[span class=alert]To be eligible for publication in INSTORE, responses must include your name, store name, and the city and state in which your store is located. [/span]

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SPONSORED VIDEO

When the Kids Have Their Own Careers, Wilkerson Can Help You to Retire

Alex and Gladys Rysman are the third generation to run Romm Jewelers in Brockton, Mass. And after many decades of service to the industry and their community, it was time to close the store and take advantage of some downtime. With three grown children who each had their own careers outside of the industry, they decided to call Wilkerson. Then, the Rysmans did what every jeweler should do: They called other retailers and asked about their own Wilkerson experience. “They all told us what a great experience it was and that’s what made us go with Wilkerson.” says Gladys Rysman. The results? Alex Rysman says he was impressed. “We exceeded whatever I expected to do by a large margin.”

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Real Deal

Real Deal: The Case of the Sinking Business

Published

on

Real Deal: The Case of the Sinking Business

[span class=alert]To be eligible for publication in INSTORE, responses must include your name, store name, and the city and state in which your store is located. [/span]

[dropcap cap=T]he deal looked like such a good one when he finally agreed. “You are the best, most promising store in the market. We want you to take our line. We understand that you are tightening up and not buying right now. We are willing to give you an entire “A” assortment on memo — yours to keep for up to two years with no stock order commitment. All you have to do is replace the pieces as you sell them, and convert the whole collection to asset inventory after the two-year period, once you’re established with the brand. You know the line is one of the hottest in the country. You can’t make a mistake…”[/dropcap]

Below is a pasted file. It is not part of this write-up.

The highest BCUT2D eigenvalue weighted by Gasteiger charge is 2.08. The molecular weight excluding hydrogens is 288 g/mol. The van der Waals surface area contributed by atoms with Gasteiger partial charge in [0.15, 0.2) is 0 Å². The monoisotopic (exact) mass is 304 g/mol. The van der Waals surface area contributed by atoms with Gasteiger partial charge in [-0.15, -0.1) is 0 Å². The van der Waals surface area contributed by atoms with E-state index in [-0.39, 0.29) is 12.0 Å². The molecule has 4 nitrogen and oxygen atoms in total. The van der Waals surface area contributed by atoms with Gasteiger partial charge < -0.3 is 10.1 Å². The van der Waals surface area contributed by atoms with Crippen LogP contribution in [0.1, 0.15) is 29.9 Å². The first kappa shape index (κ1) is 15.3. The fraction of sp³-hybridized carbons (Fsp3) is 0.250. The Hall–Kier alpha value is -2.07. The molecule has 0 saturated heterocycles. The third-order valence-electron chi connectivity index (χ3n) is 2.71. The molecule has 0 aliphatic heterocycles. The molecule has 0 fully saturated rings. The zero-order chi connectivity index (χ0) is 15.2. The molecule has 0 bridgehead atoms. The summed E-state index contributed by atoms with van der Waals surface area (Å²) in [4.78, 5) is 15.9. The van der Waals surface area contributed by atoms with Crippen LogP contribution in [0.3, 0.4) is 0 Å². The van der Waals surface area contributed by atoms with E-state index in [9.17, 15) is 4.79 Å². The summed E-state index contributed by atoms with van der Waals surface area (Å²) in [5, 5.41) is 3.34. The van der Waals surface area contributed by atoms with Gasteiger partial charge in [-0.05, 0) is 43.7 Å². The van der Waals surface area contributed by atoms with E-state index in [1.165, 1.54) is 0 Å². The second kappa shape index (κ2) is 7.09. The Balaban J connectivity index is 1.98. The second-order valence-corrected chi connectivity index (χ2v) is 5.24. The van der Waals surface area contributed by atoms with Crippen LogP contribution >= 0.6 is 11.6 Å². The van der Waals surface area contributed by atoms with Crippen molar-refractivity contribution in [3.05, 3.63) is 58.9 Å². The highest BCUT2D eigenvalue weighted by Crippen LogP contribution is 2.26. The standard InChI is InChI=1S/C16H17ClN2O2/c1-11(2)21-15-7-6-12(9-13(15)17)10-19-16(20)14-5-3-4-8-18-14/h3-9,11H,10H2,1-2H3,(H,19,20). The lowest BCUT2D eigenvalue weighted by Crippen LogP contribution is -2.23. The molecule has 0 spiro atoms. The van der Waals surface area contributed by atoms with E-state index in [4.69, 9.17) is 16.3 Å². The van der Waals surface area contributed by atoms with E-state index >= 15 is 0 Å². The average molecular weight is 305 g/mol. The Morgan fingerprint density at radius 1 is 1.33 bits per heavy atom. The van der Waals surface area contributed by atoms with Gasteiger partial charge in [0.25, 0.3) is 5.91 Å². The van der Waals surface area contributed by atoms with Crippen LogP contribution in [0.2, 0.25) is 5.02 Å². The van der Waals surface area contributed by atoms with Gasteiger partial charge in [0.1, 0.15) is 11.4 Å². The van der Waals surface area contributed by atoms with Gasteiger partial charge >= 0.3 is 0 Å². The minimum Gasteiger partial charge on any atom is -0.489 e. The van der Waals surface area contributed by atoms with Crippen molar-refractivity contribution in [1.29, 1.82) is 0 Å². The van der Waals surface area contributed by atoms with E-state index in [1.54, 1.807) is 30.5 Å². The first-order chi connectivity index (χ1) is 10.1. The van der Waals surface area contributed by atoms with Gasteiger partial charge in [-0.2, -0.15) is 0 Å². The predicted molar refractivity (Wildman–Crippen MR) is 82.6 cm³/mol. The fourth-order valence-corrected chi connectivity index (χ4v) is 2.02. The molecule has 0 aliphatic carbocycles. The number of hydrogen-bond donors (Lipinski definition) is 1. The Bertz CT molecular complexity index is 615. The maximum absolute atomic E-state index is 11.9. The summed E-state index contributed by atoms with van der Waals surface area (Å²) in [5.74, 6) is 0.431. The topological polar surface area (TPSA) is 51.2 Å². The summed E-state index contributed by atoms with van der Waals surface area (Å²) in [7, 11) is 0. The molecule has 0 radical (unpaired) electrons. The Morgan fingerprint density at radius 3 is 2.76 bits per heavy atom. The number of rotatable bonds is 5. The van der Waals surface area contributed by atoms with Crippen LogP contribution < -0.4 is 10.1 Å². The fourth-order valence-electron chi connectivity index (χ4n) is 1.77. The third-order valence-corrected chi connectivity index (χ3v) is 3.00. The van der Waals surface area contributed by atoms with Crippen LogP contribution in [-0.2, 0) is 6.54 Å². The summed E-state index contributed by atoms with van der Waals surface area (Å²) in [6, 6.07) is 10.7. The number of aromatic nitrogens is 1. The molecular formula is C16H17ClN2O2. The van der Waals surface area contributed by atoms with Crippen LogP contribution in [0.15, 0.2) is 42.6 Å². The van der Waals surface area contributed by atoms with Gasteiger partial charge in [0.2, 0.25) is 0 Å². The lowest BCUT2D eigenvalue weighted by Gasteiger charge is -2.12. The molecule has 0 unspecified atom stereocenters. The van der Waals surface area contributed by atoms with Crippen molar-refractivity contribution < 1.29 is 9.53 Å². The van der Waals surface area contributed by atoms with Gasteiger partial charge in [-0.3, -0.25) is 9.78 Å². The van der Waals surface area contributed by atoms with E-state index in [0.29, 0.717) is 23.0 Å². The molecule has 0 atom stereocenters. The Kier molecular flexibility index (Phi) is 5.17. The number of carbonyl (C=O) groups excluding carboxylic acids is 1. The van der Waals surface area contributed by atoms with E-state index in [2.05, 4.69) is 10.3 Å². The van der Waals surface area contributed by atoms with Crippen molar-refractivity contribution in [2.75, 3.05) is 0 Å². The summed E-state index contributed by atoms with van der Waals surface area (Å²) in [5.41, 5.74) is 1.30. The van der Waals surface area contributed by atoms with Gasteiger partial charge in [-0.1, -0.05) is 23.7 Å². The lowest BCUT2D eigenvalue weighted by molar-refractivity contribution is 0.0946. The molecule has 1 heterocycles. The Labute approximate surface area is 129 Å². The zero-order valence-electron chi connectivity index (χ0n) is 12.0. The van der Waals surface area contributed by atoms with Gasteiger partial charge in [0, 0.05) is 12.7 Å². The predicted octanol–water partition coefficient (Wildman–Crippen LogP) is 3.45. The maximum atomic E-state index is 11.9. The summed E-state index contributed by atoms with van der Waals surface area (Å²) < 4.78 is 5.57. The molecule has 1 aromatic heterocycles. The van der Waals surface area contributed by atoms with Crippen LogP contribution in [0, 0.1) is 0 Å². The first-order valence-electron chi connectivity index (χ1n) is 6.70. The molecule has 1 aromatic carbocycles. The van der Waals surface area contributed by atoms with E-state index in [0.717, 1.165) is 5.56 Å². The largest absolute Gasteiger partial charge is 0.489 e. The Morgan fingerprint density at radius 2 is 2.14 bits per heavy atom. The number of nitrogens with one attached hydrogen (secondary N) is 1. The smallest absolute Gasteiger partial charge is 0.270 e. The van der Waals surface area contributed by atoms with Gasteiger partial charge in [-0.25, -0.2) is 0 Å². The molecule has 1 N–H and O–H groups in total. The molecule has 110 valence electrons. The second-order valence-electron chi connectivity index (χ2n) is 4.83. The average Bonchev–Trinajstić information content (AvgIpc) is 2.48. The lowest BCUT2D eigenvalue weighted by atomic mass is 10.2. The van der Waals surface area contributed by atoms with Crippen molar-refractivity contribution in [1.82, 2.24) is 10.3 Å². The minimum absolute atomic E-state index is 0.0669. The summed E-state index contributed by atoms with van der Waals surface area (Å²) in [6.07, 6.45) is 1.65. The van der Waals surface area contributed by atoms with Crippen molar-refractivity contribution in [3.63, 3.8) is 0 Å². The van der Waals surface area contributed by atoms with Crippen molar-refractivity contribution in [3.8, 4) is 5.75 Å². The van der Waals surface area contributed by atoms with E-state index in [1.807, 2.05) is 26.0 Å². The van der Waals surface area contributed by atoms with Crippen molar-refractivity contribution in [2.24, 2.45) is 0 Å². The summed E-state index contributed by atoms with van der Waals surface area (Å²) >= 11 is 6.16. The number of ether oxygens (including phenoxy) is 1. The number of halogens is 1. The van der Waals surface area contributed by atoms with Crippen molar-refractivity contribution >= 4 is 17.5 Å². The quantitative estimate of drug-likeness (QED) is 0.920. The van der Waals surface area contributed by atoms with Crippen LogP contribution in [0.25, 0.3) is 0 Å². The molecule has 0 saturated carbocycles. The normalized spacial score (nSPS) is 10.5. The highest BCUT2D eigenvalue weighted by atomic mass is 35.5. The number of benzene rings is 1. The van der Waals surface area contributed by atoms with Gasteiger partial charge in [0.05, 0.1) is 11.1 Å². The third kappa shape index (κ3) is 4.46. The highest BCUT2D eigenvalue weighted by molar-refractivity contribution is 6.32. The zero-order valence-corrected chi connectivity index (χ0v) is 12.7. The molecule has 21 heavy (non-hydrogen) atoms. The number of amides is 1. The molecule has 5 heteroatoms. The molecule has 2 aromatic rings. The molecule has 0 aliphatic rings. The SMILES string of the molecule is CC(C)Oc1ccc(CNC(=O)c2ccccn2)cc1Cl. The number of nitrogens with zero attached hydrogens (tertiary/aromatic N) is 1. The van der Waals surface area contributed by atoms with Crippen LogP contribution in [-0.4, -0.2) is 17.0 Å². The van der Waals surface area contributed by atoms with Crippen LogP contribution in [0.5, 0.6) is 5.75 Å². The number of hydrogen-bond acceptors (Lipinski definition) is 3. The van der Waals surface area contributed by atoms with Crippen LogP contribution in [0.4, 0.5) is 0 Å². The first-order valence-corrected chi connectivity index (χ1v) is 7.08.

Now, two years later, Jim Jacobs is sitting at his desk, looking at the $240,000 in outstanding invoices in front of him, the depressing balance in his checking account, and his maxed credit line, wondering how he could possibly have let things get this far. Why did he fail to see the problems associated with the brand’s memo plan? Was he like many of his friends — so blinded by the “hot” selling memo product that he never saw the hundreds of thousands in owned inventory that was aging by the day while his salespeople “drank the Kool Aid” and showed the memo product to every customer? Worse, why hadn’t he paid closer attention to his escalating expenses? His inventory level (and accounts payable balance) took a large jump when his top watch brand demanded that he expand the line or risk their opening to a nearby competitor. He had been content with his $4.5 million sales volume remaining flat, knowing that in his market, many other stores were struggling through double-digit drops — but there wasn’t much he could do about contracted rent increases, out of control health insurance, gas and utility costs and annual cost of living raises for his staff, was there?